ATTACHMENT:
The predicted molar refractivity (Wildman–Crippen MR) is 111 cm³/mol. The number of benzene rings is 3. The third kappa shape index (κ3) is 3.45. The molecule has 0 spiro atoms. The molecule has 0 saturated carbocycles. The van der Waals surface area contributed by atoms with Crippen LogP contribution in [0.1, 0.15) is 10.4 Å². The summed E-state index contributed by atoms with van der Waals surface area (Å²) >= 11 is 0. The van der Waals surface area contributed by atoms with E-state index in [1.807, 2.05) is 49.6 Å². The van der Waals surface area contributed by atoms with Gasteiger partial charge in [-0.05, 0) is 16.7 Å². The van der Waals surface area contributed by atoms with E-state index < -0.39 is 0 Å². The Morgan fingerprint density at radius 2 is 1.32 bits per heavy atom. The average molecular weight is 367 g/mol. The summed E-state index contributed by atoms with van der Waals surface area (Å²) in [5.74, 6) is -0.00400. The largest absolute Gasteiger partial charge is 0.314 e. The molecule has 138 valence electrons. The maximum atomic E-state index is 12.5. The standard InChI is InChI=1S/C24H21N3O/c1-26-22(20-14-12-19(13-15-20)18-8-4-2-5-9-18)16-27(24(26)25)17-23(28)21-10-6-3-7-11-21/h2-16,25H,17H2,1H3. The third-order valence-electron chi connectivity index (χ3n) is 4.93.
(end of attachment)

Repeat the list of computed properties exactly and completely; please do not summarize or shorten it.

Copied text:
The predicted molar refractivity (Wildman–Crippen MR) is 111 cm³/mol. The number of benzene rings is 3. The third kappa shape index (κ3) is 3.45. The molecule has 0 spiro atoms. The molecule has 0 saturated carbocycles. The van der Waals surface area contributed by atoms with Crippen LogP contribution in [0.1, 0.15) is 10.4 Å². The summed E-state index contributed by atoms with van der Waals surface area (Å²) >= 11 is 0. The van der Waals surface area contributed by atoms with E-state index in [1.807, 2.05) is 49.6 Å². The van der Waals surface area contributed by atoms with Gasteiger partial charge in [-0.05, 0) is 16.7 Å². The van der Waals surface area contributed by atoms with E-state index < -0.39 is 0 Å². The Morgan fingerprint density at radius 2 is 1.32 bits per heavy atom. The average molecular weight is 367 g/mol. The summed E-state index contributed by atoms with van der Waals surface area (Å²) in [5.74, 6) is -0.00400. The largest absolute Gasteiger partial charge is 0.314 e. The molecule has 138 valence electrons. The maximum atomic E-state index is 12.5. The standard InChI is InChI=1S/C24H21N3O/c1-26-22(20-14-12-19(13-15-20)18-8-4-2-5-9-18)16-27(24(26)25)17-23(28)21-10-6-3-7-11-21/h2-16,25H,17H2,1H3. The third-order valence-electron chi connectivity index (χ3n) is 4.93.